In this July 20, 2018 photo, traffic backs up at the border station as motorists leave Manitoba for the United States at Pembina, N.D. Canada’s Prairie premiers and two U.S. governors want their respective countries to restore pre-pandemic operating hours at entry points along their shared land border. THE CANADIAN PRESS/AP/David Zalubowski

In this July 20, 2018 photo, traffic backs up at the border station as motorists leave Manitoba for the United States at Pembina, N.D. Canada’s Prairie premiers and two U.S. governors want their respective countries to restore pre-pandemic operating hours at entry points along their shared land border. THE CANADIAN PRESS/AP/David Zalubowski

Prairie premiers, governors urge Canada, U.S. to keep border crossings open longer

Leaders say curtailed hours at border crossings are hurting the economy

Canada’s Prairie premiers and two U.S. governors want their respective countries to restore pre-pandemic operating hours at entry points along their shared land border.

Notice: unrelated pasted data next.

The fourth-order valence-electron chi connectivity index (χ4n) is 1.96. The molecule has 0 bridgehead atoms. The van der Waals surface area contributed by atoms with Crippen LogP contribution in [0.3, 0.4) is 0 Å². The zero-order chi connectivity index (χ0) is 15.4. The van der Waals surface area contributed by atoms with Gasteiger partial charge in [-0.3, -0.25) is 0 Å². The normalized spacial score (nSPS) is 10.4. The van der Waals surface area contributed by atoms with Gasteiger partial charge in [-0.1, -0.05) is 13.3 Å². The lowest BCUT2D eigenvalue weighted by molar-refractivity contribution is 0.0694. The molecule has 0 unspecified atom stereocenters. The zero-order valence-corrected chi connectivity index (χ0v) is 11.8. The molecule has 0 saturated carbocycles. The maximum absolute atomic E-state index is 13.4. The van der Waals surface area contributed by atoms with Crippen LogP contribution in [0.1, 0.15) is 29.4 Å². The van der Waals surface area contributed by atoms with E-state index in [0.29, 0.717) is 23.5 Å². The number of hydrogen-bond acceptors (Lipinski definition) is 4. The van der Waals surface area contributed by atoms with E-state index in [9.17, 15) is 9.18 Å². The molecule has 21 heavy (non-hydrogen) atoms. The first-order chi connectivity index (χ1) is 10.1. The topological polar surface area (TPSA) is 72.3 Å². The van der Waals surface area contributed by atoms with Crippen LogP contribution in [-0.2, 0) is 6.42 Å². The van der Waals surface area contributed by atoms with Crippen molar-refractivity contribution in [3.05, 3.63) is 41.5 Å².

The group of provincial and state leaders have written to Prime Minister Justin Trudeau and President Joe Biden to argue that curtailed hours at border crossings are hurting the economy.

The letter is signed by Alberta Premier Jason Kenney, Saskatchewan Premier Scott Moe and Manitoba Premier Heather Stefanson, as well as Montana Gov. Greg Gianforte and North Dakota Gov. Doug Burgum.

It says travellers and businesses are being forced to go out of their way to find entry points with longer hours, driving up fuel and labour costs.

The leaders say that’s also hurting smaller border communities along the Canada-U.S. border that depend on international traffic for their economic livelihoods.

The letter does not mention that the U.S. still requires visiting foreign nationals to be vaccinated against COVID-19, a requirement Canada lifted over the weekend.

“Residents and businesses on both sides of the border have expressed concern that the reduced hours of operation will become permanent,” the letter reads.

It also argues that the supply chain problems that have persisted since the onset of COVID-19 in 2020 will only linger so long as cross-border trade and travel remains curtailed by limited hours at border crossings.

“Resuming pre-pandemic operating hours will ensure the efficient and steady flow of people and goods, which will only improve trade activity and reduce inflationary pressure on both sides of the border.”

A notice on the Canada Border Services Agency website warns of limited operating hours at nearly 40 land ports of entry, mostly in the Prairie provinces, along with Quebec, New Brunswick and B.C.

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